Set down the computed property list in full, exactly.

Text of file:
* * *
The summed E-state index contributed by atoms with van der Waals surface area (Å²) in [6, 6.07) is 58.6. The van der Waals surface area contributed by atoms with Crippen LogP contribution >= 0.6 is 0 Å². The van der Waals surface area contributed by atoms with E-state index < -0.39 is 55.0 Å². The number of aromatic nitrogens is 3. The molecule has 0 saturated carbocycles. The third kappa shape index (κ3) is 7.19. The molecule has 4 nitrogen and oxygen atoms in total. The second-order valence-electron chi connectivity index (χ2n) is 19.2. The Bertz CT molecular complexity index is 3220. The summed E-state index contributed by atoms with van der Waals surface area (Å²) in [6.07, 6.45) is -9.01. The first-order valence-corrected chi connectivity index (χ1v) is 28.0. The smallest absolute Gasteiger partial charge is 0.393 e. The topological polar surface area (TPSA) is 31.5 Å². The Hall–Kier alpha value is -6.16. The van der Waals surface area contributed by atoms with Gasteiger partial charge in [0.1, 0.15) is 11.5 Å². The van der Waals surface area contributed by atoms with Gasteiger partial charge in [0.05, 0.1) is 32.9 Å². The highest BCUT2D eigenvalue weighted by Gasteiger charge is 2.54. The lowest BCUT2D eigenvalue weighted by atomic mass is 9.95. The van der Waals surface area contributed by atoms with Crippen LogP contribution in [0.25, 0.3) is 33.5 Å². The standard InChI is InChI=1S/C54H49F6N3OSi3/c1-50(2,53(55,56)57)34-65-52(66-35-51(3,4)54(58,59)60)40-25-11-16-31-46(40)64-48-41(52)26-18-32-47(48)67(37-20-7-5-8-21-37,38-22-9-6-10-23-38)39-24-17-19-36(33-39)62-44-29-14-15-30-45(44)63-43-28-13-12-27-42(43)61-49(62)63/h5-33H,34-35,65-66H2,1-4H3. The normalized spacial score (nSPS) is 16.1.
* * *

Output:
The summed E-state index contributed by atoms with van der Waals surface area (Å²) in [6, 6.07) is 58.6. The van der Waals surface area contributed by atoms with Crippen LogP contribution >= 0.6 is 0 Å². The van der Waals surface area contributed by atoms with E-state index < -0.39 is 55.0 Å². The number of aromatic nitrogens is 3. The molecule has 0 saturated carbocycles. The third kappa shape index (κ3) is 7.19. The molecule has 4 nitrogen and oxygen atoms in total. The second-order valence-electron chi connectivity index (χ2n) is 19.2. The Bertz CT molecular complexity index is 3220. The summed E-state index contributed by atoms with van der Waals surface area (Å²) in [6.07, 6.45) is -9.01. The first-order valence-corrected chi connectivity index (χ1v) is 28.0. The smallest absolute Gasteiger partial charge is 0.393 e. The topological polar surface area (TPSA) is 31.5 Å². The Hall–Kier alpha value is -6.16. The van der Waals surface area contributed by atoms with Gasteiger partial charge in [0.1, 0.15) is 11.5 Å². The van der Waals surface area contributed by atoms with Gasteiger partial charge in [0.05, 0.1) is 32.9 Å². The highest BCUT2D eigenvalue weighted by Gasteiger charge is 2.54. The lowest BCUT2D eigenvalue weighted by atomic mass is 9.95. The van der Waals surface area contributed by atoms with Crippen LogP contribution in [0.25, 0.3) is 33.5 Å². The standard InChI is InChI=1S/C54H49F6N3OSi3/c1-50(2,53(55,56)57)34-65-52(66-35-51(3,4)54(58,59)60)40-25-11-16-31-46(40)64-48-41(52)26-18-32-47(48)67(37-20-7-5-8-21-37,38-22-9-6-10-23-38)39-24-17-19-36(33-39)62-44-29-14-15-30-45(44)63-43-28-13-12-27-42(43)61-49(62)63/h5-33H,34-35,65-66H2,1-4H3. The normalized spacial score (nSPS) is 16.1.